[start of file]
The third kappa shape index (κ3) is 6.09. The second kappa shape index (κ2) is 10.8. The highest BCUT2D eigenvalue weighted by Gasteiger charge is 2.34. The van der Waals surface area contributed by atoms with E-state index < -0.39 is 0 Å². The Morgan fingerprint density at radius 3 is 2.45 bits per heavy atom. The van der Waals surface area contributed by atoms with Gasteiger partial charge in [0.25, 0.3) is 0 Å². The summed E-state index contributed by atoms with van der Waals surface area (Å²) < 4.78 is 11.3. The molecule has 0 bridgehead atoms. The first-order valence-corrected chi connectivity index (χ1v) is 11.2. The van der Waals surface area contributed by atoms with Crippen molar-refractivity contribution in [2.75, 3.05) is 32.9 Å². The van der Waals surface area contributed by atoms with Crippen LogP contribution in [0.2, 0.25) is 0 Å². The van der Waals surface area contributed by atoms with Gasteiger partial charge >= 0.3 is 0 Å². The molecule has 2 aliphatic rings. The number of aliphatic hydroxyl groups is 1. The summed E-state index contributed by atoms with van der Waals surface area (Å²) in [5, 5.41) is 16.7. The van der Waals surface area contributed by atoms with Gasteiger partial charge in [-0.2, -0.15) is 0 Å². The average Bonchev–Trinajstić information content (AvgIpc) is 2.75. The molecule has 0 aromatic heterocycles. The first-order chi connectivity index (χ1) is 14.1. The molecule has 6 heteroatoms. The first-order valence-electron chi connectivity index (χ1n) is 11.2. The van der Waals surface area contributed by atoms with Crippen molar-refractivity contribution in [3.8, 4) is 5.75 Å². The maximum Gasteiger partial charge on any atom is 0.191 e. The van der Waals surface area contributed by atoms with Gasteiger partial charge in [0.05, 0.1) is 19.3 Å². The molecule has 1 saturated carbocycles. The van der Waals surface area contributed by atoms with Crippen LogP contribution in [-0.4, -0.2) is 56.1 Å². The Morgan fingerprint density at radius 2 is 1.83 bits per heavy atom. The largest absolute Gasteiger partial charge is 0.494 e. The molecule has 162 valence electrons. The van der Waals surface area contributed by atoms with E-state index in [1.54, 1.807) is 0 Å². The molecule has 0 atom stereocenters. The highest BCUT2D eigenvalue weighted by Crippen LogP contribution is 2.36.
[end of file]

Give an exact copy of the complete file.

The third kappa shape index (κ3) is 6.09. The second kappa shape index (κ2) is 10.8. The highest BCUT2D eigenvalue weighted by Gasteiger charge is 2.34. The van der Waals surface area contributed by atoms with E-state index < -0.39 is 0 Å². The Morgan fingerprint density at radius 3 is 2.45 bits per heavy atom. The van der Waals surface area contributed by atoms with Gasteiger partial charge in [0.25, 0.3) is 0 Å². The summed E-state index contributed by atoms with van der Waals surface area (Å²) < 4.78 is 11.3. The molecule has 0 bridgehead atoms. The first-order valence-corrected chi connectivity index (χ1v) is 11.2. The van der Waals surface area contributed by atoms with Crippen molar-refractivity contribution in [2.75, 3.05) is 32.9 Å². The van der Waals surface area contributed by atoms with Crippen LogP contribution in [0.2, 0.25) is 0 Å². The van der Waals surface area contributed by atoms with Gasteiger partial charge >= 0.3 is 0 Å². The molecule has 2 aliphatic rings. The number of aliphatic hydroxyl groups is 1. The summed E-state index contributed by atoms with van der Waals surface area (Å²) in [5, 5.41) is 16.7. The van der Waals surface area contributed by atoms with Gasteiger partial charge in [-0.2, -0.15) is 0 Å². The average Bonchev–Trinajstić information content (AvgIpc) is 2.75. The molecule has 0 aromatic heterocycles. The first-order chi connectivity index (χ1) is 14.1. The molecule has 6 heteroatoms. The first-order valence-electron chi connectivity index (χ1n) is 11.2. The van der Waals surface area contributed by atoms with Crippen molar-refractivity contribution in [3.8, 4) is 5.75 Å². The maximum Gasteiger partial charge on any atom is 0.191 e. The van der Waals surface area contributed by atoms with Gasteiger partial charge in [0.05, 0.1) is 19.3 Å². The molecule has 1 saturated carbocycles. The van der Waals surface area contributed by atoms with Crippen LogP contribution in [-0.4, -0.2) is 56.1 Å². The Morgan fingerprint density at radius 2 is 1.83 bits per heavy atom. The largest absolute Gasteiger partial charge is 0.494 e. The molecule has 162 valence electrons. The van der Waals surface area contributed by atoms with E-state index in [1.54, 1.807) is 0 Å². The molecule has 0 atom stereocenters. The highest BCUT2D eigenvalue weighted by Crippen LogP contribution is 2.36.